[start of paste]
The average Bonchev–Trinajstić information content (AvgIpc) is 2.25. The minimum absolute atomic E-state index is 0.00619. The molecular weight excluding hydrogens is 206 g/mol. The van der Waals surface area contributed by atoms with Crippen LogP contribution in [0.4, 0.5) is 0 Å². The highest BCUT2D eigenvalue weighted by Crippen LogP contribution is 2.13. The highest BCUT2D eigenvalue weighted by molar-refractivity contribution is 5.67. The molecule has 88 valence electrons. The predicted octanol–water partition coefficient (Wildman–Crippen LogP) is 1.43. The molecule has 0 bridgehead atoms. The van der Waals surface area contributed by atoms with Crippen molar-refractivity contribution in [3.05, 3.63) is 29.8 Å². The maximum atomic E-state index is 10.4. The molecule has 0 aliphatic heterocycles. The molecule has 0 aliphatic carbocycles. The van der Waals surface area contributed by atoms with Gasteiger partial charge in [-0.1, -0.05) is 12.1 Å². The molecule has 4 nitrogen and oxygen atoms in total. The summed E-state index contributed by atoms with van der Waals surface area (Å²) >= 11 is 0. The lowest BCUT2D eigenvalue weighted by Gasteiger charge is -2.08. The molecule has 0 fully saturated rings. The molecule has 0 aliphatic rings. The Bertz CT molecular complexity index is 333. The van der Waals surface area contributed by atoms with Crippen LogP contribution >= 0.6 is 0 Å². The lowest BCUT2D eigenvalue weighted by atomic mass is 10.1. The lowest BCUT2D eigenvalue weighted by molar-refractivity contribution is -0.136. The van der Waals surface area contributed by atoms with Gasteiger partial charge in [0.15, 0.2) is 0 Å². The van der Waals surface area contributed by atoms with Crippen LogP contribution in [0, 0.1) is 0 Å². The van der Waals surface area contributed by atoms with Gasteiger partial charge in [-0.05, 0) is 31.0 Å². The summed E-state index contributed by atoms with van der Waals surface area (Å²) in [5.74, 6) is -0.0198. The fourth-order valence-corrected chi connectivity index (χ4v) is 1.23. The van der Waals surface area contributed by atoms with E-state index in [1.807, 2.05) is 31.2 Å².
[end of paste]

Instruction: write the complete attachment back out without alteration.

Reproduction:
The average Bonchev–Trinajstić information content (AvgIpc) is 2.25. The minimum absolute atomic E-state index is 0.00619. The molecular weight excluding hydrogens is 206 g/mol. The van der Waals surface area contributed by atoms with Crippen LogP contribution in [0.4, 0.5) is 0 Å². The highest BCUT2D eigenvalue weighted by Crippen LogP contribution is 2.13. The highest BCUT2D eigenvalue weighted by molar-refractivity contribution is 5.67. The molecule has 88 valence electrons. The predicted octanol–water partition coefficient (Wildman–Crippen LogP) is 1.43. The molecule has 0 bridgehead atoms. The van der Waals surface area contributed by atoms with Crippen molar-refractivity contribution in [3.05, 3.63) is 29.8 Å². The maximum atomic E-state index is 10.4. The molecule has 0 aliphatic heterocycles. The molecule has 0 aliphatic carbocycles. The van der Waals surface area contributed by atoms with Gasteiger partial charge in [-0.1, -0.05) is 12.1 Å². The molecule has 4 nitrogen and oxygen atoms in total. The summed E-state index contributed by atoms with van der Waals surface area (Å²) >= 11 is 0. The lowest BCUT2D eigenvalue weighted by Gasteiger charge is -2.08. The molecule has 0 fully saturated rings. The molecule has 0 aliphatic rings. The Bertz CT molecular complexity index is 333. The van der Waals surface area contributed by atoms with Crippen LogP contribution >= 0.6 is 0 Å². The lowest BCUT2D eigenvalue weighted by atomic mass is 10.1. The lowest BCUT2D eigenvalue weighted by molar-refractivity contribution is -0.136. The van der Waals surface area contributed by atoms with Gasteiger partial charge in [0.15, 0.2) is 0 Å². The van der Waals surface area contributed by atoms with Crippen LogP contribution in [0, 0.1) is 0 Å². The van der Waals surface area contributed by atoms with Gasteiger partial charge in [-0.05, 0) is 31.0 Å². The summed E-state index contributed by atoms with van der Waals surface area (Å²) in [5.74, 6) is -0.0198. The fourth-order valence-corrected chi connectivity index (χ4v) is 1.23. The van der Waals surface area contributed by atoms with E-state index in [1.807, 2.05) is 31.2 Å².